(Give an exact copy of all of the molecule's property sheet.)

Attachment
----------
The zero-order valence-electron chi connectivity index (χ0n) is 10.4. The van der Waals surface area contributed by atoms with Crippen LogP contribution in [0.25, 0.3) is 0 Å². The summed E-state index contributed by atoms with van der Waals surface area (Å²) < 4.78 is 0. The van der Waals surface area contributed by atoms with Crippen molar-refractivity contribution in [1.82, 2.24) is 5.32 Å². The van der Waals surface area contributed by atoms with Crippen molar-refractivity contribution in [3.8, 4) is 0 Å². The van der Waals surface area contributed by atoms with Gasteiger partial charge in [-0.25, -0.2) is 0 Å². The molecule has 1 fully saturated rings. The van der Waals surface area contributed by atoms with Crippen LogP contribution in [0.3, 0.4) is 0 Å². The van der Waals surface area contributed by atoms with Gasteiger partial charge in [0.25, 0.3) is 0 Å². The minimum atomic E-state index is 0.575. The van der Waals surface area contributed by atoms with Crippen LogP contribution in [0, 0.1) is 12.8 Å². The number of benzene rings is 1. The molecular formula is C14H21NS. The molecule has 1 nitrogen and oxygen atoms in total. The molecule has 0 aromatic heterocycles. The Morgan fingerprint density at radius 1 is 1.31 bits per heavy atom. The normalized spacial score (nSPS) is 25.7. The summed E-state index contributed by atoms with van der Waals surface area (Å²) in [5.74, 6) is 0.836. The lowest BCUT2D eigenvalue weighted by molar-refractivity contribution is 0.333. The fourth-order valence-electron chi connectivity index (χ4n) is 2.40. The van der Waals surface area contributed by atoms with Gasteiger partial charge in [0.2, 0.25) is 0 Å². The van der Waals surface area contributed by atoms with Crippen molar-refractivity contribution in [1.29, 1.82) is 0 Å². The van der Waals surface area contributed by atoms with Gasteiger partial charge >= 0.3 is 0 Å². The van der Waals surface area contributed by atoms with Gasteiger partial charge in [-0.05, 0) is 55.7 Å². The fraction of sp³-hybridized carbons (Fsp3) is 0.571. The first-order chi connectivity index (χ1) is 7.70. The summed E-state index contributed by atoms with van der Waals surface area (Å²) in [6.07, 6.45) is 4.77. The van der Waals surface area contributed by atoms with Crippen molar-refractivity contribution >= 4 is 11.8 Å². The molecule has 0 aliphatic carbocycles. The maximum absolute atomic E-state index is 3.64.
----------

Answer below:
The zero-order valence-electron chi connectivity index (χ0n) is 10.4. The van der Waals surface area contributed by atoms with Crippen LogP contribution in [0.25, 0.3) is 0 Å². The summed E-state index contributed by atoms with van der Waals surface area (Å²) < 4.78 is 0. The van der Waals surface area contributed by atoms with Crippen molar-refractivity contribution in [1.82, 2.24) is 5.32 Å². The van der Waals surface area contributed by atoms with Crippen molar-refractivity contribution in [3.8, 4) is 0 Å². The van der Waals surface area contributed by atoms with Gasteiger partial charge in [-0.25, -0.2) is 0 Å². The molecule has 1 fully saturated rings. The van der Waals surface area contributed by atoms with Crippen LogP contribution in [0.3, 0.4) is 0 Å². The van der Waals surface area contributed by atoms with Gasteiger partial charge in [0.25, 0.3) is 0 Å². The minimum atomic E-state index is 0.575. The van der Waals surface area contributed by atoms with Crippen LogP contribution in [0, 0.1) is 12.8 Å². The number of benzene rings is 1. The molecular formula is C14H21NS. The molecule has 1 nitrogen and oxygen atoms in total. The molecule has 0 aromatic heterocycles. The Morgan fingerprint density at radius 1 is 1.31 bits per heavy atom. The normalized spacial score (nSPS) is 25.7. The summed E-state index contributed by atoms with van der Waals surface area (Å²) in [5.74, 6) is 0.836. The lowest BCUT2D eigenvalue weighted by molar-refractivity contribution is 0.333. The fourth-order valence-electron chi connectivity index (χ4n) is 2.40. The van der Waals surface area contributed by atoms with Gasteiger partial charge in [0.2, 0.25) is 0 Å². The van der Waals surface area contributed by atoms with Crippen molar-refractivity contribution in [1.29, 1.82) is 0 Å². The van der Waals surface area contributed by atoms with Gasteiger partial charge >= 0.3 is 0 Å². The van der Waals surface area contributed by atoms with Gasteiger partial charge in [-0.05, 0) is 55.7 Å². The fraction of sp³-hybridized carbons (Fsp3) is 0.571. The first-order chi connectivity index (χ1) is 7.70. The summed E-state index contributed by atoms with van der Waals surface area (Å²) in [6.07, 6.45) is 4.77. The van der Waals surface area contributed by atoms with Crippen molar-refractivity contribution >= 4 is 11.8 Å². The molecule has 0 aliphatic carbocycles. The maximum absolute atomic E-state index is 3.64.